As every American high school student knows, the 1st Amendment to the U.S. Constitution guarantees the right to free speech.
Trademark court cases and UDRP decisions have recognized that there are instances where someone’s brand can be used in an exercise in free speech on the Internet. This can include fan sites such as meissencollector.com, which is used by a devotee of porcelain figurines; sites promoting civic issues such as ronpaul.org, which espouses the domain owner’s political views; and complaint or “gripe” sites that are used to express anger or negative experiences relating to a particular branded product or service. Perhaps the most famous of this last category are the “sucks” websites, such as metrolinksucks.com, which are used to complain about a brand owner.
What the UDRP Considers Free Speech Online
While most UDRP Panelists agree that free speech is permitted, there is a split of opinion on just how much leeway domain owners are to be given in creating names which copy a complainant’s brand. For example, American Panelists typically allow a domain to incorporate the brand outright (ex., Trademark.TLD) whereas UK-based Panelists tend to feel that this amounts to impersonation regardless of whether the website content is focused on free speech.
An example of this occurred in a split-decision case where the domains <vedovi-gallery.com> and <willemvedovi.com> were ordered to be transferred to the complainants by a UK-based Panel, but the domain <thetruthaboutwillemvedovi.com> was not, due to its incorporation of additional words that were descriptive of the website’s critical purpose. In other words, domains that consist only of the brand are often treated more liberally by American Panels but more strictly by those whose countries have different free speech rules.
It is against this background that the recent UDRP complaint against a lawyer gripe site came as somewhat of a surprise.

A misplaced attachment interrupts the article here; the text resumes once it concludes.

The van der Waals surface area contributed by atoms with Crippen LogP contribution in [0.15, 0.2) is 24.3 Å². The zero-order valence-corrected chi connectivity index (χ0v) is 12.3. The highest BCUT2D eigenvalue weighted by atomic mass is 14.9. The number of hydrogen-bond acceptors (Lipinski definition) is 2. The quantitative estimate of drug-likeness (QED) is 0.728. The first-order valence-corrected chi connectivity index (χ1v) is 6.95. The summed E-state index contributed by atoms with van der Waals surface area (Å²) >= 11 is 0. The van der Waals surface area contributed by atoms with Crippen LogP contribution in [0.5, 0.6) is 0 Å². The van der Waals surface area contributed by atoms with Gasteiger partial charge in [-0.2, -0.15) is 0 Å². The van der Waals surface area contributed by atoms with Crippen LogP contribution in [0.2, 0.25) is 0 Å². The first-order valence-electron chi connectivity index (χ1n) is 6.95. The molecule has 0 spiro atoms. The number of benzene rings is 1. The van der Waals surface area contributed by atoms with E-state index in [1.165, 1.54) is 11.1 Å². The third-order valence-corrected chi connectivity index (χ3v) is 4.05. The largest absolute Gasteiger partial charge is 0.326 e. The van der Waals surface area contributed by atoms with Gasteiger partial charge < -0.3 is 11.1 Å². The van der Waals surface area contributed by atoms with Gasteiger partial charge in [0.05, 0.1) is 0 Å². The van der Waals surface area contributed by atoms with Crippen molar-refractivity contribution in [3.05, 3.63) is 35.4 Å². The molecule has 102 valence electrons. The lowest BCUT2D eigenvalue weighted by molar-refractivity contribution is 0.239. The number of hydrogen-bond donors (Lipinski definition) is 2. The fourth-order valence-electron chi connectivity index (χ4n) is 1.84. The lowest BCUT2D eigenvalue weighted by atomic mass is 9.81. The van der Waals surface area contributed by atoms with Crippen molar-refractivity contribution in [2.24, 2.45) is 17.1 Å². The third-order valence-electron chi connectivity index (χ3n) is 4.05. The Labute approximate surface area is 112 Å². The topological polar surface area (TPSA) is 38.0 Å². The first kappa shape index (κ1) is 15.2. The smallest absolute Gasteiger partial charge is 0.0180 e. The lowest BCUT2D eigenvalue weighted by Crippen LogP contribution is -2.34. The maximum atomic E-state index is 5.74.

A Case of Infringement or Free Speech?
The Respondent registered the domain <johngbalestriere.com> and the website posted a request that anyone having had a problem with the services of this named lawyer should contact the Department Disciplinary Committee for the state of New York. The site also displayed a copy of a letter from this Committee pertaining to an ethical violation committed by this lawyer.
The lawyer filed a UDRP complaint claiming that he owned common-law trademark rights to his name and asserting that the Respondent registered the domain for the purpose of defaming him and disrupting his business. The Respondent, as expected, cited the First Amendment and saying that his website was noncommercial and provided a public service.
The Panel, in addressing the question of whether the Respondent has any rights or legitimate interests in the domain, mentioned that past UDRP decisions have held that, although respondents have a legitimate interest in criticizing complainants, they do not automatically have such an interest in a domain name that is identical to a complainant’s mark. Similarly, he noted that past panels have found that, while criticism of a complainant may be a legitimate use of a domain name, doing so while using a domain name identical to a complainant’s mark is evidence of bad faith under the Policy. Since the resolving website contains nothing except criticism of Complainant, it is an attempt to damage his goodwill and constitutes bad faith.
What is unusual about this decision is that the sole Panelist is American and a retired judge, marking a rare instance in which an American Panel holds to the more restrictive view of free speech. However, the Panel does not ground his decision on impersonation, as many restrictive free speech cases do. Rather, by stating that the website only criticizes the Complainant and damages his goodwill, the Panel appears to defy the very nature of free speech criticism since this sort of speech is specifically intended to be harmful to a brand owner but only in a way which is factual and truthful.
It will be interesting to see if this line of reasoning is picked up by other U.S.-based panels or whether this case remains something of an outlier in free speech UDRP jurisprudence.
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